Note: We will add a research section on learning second languages in the future. For now, please read these tips on which language(s) to select, when to start, and how to teach second languages.
Tips for Teaching Your Child a Second Language
1) Start as soon as possible.
Babies have a “window of opportunity” for learning language because it is easier to learn language skills at a high level earlier rather than later in life. Some parents think they need to wait until their child has mastered one language before starting a second language. However, babies who are learning two languages learn as many patterns in their first language as babies who are only learning one language. This is one reason why it is better to learn second languages earlier – infants are great at figuring out patterns of languages.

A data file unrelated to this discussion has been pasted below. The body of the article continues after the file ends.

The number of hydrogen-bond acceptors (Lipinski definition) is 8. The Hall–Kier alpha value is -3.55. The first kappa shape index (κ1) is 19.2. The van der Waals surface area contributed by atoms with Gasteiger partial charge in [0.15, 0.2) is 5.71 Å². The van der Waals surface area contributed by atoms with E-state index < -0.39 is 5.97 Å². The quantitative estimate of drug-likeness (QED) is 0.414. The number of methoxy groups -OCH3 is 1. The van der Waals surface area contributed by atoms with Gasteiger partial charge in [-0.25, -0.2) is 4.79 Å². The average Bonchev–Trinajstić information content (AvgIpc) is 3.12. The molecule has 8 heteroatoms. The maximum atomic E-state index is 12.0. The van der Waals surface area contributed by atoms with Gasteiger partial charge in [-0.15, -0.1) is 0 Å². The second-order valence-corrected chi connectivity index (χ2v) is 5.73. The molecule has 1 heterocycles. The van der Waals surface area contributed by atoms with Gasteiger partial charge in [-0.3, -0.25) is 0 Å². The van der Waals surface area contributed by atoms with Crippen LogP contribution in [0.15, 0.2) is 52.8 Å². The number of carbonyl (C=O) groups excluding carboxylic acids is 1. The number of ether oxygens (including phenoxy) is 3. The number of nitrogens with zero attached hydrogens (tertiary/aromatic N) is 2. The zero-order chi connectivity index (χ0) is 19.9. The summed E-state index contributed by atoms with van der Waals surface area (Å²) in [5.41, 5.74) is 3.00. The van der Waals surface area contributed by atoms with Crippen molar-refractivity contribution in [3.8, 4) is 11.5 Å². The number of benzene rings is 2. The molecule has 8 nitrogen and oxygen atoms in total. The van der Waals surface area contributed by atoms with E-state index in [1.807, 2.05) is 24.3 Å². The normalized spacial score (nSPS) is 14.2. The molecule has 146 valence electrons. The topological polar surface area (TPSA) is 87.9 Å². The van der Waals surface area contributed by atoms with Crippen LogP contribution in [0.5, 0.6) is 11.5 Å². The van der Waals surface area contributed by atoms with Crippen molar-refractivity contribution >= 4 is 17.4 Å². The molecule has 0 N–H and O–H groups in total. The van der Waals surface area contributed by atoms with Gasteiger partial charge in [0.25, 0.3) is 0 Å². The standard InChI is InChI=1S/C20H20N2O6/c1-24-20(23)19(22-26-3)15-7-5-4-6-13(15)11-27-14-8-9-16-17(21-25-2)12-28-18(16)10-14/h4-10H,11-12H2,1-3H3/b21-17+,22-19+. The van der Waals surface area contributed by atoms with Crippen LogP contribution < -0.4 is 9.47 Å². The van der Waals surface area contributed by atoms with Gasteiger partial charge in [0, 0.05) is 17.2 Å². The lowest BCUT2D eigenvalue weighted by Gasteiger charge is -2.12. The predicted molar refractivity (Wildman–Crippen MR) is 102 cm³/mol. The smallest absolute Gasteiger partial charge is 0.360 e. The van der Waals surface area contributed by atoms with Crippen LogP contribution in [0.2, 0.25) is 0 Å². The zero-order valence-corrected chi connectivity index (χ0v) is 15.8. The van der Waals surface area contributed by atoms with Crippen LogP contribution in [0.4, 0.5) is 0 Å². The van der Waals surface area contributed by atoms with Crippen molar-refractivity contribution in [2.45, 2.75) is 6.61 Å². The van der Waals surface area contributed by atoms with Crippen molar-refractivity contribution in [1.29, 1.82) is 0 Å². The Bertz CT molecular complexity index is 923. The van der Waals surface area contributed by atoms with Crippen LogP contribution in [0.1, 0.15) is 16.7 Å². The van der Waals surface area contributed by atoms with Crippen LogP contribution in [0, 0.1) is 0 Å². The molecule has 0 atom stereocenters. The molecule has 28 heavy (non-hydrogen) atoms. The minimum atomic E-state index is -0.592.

Infants are also fantastic at quickly learning new vocabulary words once they understand around 50 words. While the first 50 words may take a very long time to learn, babies can quickly pick up vocabulary words after that.
The number of new synapses related to language acquisition peaks before 11 months of age, so babies’ brains are developing very rapidly in the language areas. Since about 75% of the mass of your child’s brain is formed by age two, it is easy to figure out that the brain develops differently based on when your child learns. It is still better to start at age 5 than it is at age 15, so start as soon as you can.